Nagel is no religious zealot, for he clearly states what he would conclude if left to his own personal desires: “My preference for an immanent, natural explanation is congruent with my atheism.”(p.95) He denies any arguments that require a Designer (p.12), yet calls for intelligent design proponents to be treated more fairly and given serious evaluation (p.10). Nagel is an atheist who follows his reason to a logical conclusion.

He describes the direction from which he starts:

With regard to evolution, the process of natural selection cannot account for the actual history without an adequate supply of viable mutations, and I believe it remains an open question whether this could have been provided in geological time merely as a result of chemical accident, without the operation of some other factors determining and restricting the forms of genetic variation. It is no longer legitimate simply to imagine a sequence of gradually evolving phenotypes, as if their appearance through mutations in the DNA were unproblematic — as Richard Dawkins does for the evolution of the eye. With regard to the origin of life, the problem is much harder . . . The coming into existence of the genetic code — an arbitrary mapping of nucleotide sequences into amino acids, together with mechanisms that can read the code and carry out its instructions — seems particularly resistant to being revealed as probable given physical law alone. (p.9-10)

Indeed, it would seem that much of modern Neo-Darwinism is based on assuming the process is valid, then seeking to sequence the data to fit the model, often convincing us that the process is valid by imagining how a sequence might work. We are reminded of the statements by Dr. James Tour, who has stated “when it comes to the often gross extrapolations between observations and conclusions on macroevolution, scientists, it seems to me, permit unhealthy leeway.” (see the full article here)

Nagel is honest enough to point out a fact that is quite obvious but not given much attention by most modern biologists:

I find it puzzling that this view of things should be taken as more or less self-evident, as I believe it commonly is. Everyone acknowledges that there are vast amounts we do not know, and that enormous opportunities for progress in understanding lie before us. But scientific naturalists claim to know what the form that progress will be . . . (p.20)

Indeed, such an idea is more amazing when we consider the many changes in theories that have occurred in the annals of science. The college science textbooks that we studied a generation ago are so outdated as to be good for not much more than a doorstop, yet the current batch of scientists are just as convinced of their current accuracy as the previous ones were.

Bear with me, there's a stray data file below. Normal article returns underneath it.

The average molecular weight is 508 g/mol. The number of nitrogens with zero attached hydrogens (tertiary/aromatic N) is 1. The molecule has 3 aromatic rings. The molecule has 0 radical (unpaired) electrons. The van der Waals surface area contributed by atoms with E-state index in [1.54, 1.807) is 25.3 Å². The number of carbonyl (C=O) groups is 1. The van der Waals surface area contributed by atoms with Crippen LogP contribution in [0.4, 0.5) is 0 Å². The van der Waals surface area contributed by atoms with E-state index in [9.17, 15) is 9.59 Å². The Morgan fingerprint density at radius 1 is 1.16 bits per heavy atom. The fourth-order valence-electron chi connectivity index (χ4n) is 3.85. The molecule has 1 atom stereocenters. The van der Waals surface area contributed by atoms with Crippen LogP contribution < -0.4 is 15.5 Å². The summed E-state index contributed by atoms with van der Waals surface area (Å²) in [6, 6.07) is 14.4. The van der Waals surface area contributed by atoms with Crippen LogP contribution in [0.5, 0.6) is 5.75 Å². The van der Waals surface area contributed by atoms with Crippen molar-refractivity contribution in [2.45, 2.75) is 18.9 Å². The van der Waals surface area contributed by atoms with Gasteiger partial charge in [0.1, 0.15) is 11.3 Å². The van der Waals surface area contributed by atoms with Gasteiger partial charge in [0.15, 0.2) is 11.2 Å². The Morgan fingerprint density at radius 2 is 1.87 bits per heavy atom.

Nagel goes on to elaborate on the significant problem Neo-Darwinism has in explaining the areas of consciousness, cognition, and value. The next posts will examine some of Nagel’s claims in these areas.

Posted in Evolution, Philosophy, Uncategorized | 6 Comments

A Rational Academic Finds A Radical Faith

Dr. Holly Ordway wrote the book Not God’s Type: A Rational Academic Finds A Radical Faith (Moody Publishers, 2010). In it, she tells the story of her rise in academic circles and her entrenchment as an intellectual atheist.

At thirty-one years old, I was an atheist college professor–and I delighted in thinking of myself that way. I got a kick out of being an unbeliever; it was fun to consider myself superior to the unenlightened, superstitious masses, and to make comments about Christians.

She then describes a change that happened in her life. The surprising thing is the clarity and openness that she describes the feelings that came over her as she was changed. The description is almost a reluctant change, one that she admits was unexpected and unwelcome, yet as it happened she seems to be, as Dr. C. S. Lewis described, surprised by joy. After becoming curious about Christianity and being given some scholarly Christian materials to read, Ordway describes her experience of conversion:

For me, it was completely new, utterly unexpected — and uninvited. What had happened was that I recognized a change in my internal state. It was like being feverish, while at the same time being completely well. Everything felt sharper-edged, preternaturally clear, yet at the verge of revealing something beyond itself. I felt — I felt something . . . Someone . . . working in me that was outside of, or beyond, myself. . . . I had not expected it. I had not looked for it.

Ordway’s book is a light but well-written account of how one hardened atheist thinker wrestled with the issues related to Christianity. She speaks of reading apologetics books and rejecting parts of them, accepting others, but ultimately coming to terms with the fact that there is a God, Jesus is who He said He was, and He revealed Himself to her. Ordway’s account is no foxhole conversion, but rather a slow, thoughtful journey. It is worth reading.